During the pandemic, “people are spending more time thinking about” financial issues, he explained. They “have more time to ask questions, and they are piecemealing together answers.”

In addition, “they turn to us, and we can explain it to them. But the conveyance of that — the expression of that — is… just [happening via] digital pieces” that are found across multiple apps and websites, Crager said.

Meanwhile, although “digital has accelerated during this period of time, some really evident problems have accelerated as well,” he stressed.

On one hand, “you have the wealth gap just broadening very rapidly,” but you also have a community that’s “served well and will be served better by technology going forward — the folks who have money,” he said. However, “everybody else is left to try to figure that out for themselves,” Crager said.

The company’s “thesis is… that there are consumer apps that Envestnet can build that will go out into the greater marketplace — meaning the consumer marketplace — for consumers to educate, understand and then ultimately [use] to network and connect back to the advisors who work with Envestnet,” he said.

Through the firm’s algorithms and matching based on specific criteria, “We can do a very good job of connecting human beings to financial advisors if they want one,” Crager added.

At the same time, Envestnet can “help educate consumers more about finance” and get them to be “more comfortable with money — to feel some sense of confidence around money, to learn more — and then take the steps to begin to manage their finances into something that’s more coordinated,” he said.

More Advisor Tools Details

A test group of advisors have been using Envestnet’s new advisor environment, he noted, adding: “We’re getting that feedback. We’re enhancing [it], and then we’ll launch.”

Asked if advisors who aren’t in Envestnet’s user base will be able to access the new tools, Crager said: “I hope so…. I want it to be an open network.”

Life events such as the loss of a parent or spouse, the launch or sale of a business, a marriage or the birth of a child are moments when investors most need a financial advisor, he explained. 

The related capabilities of Envestnet’s new tools “will be the super high value” of the offering, Crager said. Everyone benefits from a “human connection” and “emotional support” when it comes to big decisions tied to life events, he noted.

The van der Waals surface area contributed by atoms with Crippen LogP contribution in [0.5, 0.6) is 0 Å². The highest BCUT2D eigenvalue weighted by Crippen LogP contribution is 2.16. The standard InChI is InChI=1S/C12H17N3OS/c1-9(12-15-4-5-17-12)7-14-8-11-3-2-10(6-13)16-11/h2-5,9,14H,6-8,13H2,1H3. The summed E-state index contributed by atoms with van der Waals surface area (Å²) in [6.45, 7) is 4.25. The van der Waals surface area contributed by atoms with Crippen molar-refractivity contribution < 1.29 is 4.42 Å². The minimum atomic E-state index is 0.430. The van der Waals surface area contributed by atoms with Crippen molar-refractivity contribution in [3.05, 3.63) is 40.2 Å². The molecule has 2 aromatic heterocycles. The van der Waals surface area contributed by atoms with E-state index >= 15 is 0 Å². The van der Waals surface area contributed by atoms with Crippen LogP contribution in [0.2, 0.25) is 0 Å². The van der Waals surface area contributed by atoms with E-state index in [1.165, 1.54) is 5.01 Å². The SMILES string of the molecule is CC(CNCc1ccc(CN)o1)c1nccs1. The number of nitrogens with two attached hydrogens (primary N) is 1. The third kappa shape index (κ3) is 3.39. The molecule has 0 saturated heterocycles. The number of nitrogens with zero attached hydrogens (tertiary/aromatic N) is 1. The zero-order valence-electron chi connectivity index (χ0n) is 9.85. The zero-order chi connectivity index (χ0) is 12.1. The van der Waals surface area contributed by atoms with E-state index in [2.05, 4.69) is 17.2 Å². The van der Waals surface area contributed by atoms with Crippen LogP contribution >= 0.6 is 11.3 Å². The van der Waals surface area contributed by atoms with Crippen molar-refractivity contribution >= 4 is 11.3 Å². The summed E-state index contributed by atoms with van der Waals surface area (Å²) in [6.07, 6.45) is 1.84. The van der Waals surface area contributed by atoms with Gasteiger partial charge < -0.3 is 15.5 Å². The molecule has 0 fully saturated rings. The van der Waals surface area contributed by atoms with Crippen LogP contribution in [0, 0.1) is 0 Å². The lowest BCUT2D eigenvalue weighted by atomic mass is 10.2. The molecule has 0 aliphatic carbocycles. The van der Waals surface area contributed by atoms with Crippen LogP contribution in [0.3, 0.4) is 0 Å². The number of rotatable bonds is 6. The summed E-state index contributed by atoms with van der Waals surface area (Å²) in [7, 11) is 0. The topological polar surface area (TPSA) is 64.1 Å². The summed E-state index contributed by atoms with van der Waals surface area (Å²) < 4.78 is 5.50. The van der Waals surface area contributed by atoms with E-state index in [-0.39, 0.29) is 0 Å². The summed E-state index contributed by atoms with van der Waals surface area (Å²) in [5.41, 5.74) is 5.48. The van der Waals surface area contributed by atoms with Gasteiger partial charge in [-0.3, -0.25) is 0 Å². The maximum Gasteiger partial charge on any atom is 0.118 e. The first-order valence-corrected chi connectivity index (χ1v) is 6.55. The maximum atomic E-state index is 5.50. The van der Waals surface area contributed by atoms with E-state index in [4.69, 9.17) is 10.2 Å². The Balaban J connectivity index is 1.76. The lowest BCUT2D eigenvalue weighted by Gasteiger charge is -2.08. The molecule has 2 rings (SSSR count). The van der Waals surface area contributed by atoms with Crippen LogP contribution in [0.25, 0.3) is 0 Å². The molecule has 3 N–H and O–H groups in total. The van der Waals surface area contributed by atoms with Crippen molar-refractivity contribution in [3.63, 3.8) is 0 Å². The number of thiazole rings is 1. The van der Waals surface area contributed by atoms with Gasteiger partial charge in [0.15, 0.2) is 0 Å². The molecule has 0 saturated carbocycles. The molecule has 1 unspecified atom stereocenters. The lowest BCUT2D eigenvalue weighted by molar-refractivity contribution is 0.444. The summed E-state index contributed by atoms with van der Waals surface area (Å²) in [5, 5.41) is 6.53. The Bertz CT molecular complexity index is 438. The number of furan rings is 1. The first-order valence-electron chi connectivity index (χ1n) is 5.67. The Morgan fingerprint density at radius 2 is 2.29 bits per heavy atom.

Envestnet also wants other firms and technologies to be part of the ecosystem it’s helping to build. “We want the asset managers, the insurance carriers [and] the banks all to be part of” the modular capabilities it’s creating, so advisors can “meet the needs of their practice.”

As these needs change each year, advisors can remove and add to what they are using. The firm’s fee structure will likely adjust as the tools are launched and “begin to change” over time based on platform usage, he added.

More Consumer App Details

The consumer app will be like a “stepping stone,” the CEO said. “I don’t envision that being something that we’d charge a subscription for.”

“Where we’re going with the consumer app is to help individuals who don’t have the financial background or experience to gently come into that environment, be able to ask questions, find support and then we can help lead them back to the right environment that can serve them,” he explained.

The company is looking to “empower financially underserved communities,” according to the white paper.

Also, the consumer apps will not be Envestnet-branded.

“What we’ve been doing is making investments in innovative companies that can get to market very quickly,” Crager said. 

This means “we’ll be an investor in the app,” like the firm previously has done with its credit and insurance exchanges, he noted.

Why not put the Envestnet logo on the planned consumer app? 

“One [reason] is that we’re not a consumer company. We don’t really want to be a consumer company… you need [a specific] DNA to be successful [in that area],” Crager explained.

A second reason “is that we want to move fast and … a smaller group of individuals who are just focused on that from the time they wake up until they go to bed… just moves faster” that Envestnet, he added.

Asked if Envestnet had already invested in the firm building the app, Crager said: “We’re exactly right there.”

(Pictured: CEO Bill Crager of Envestnet.)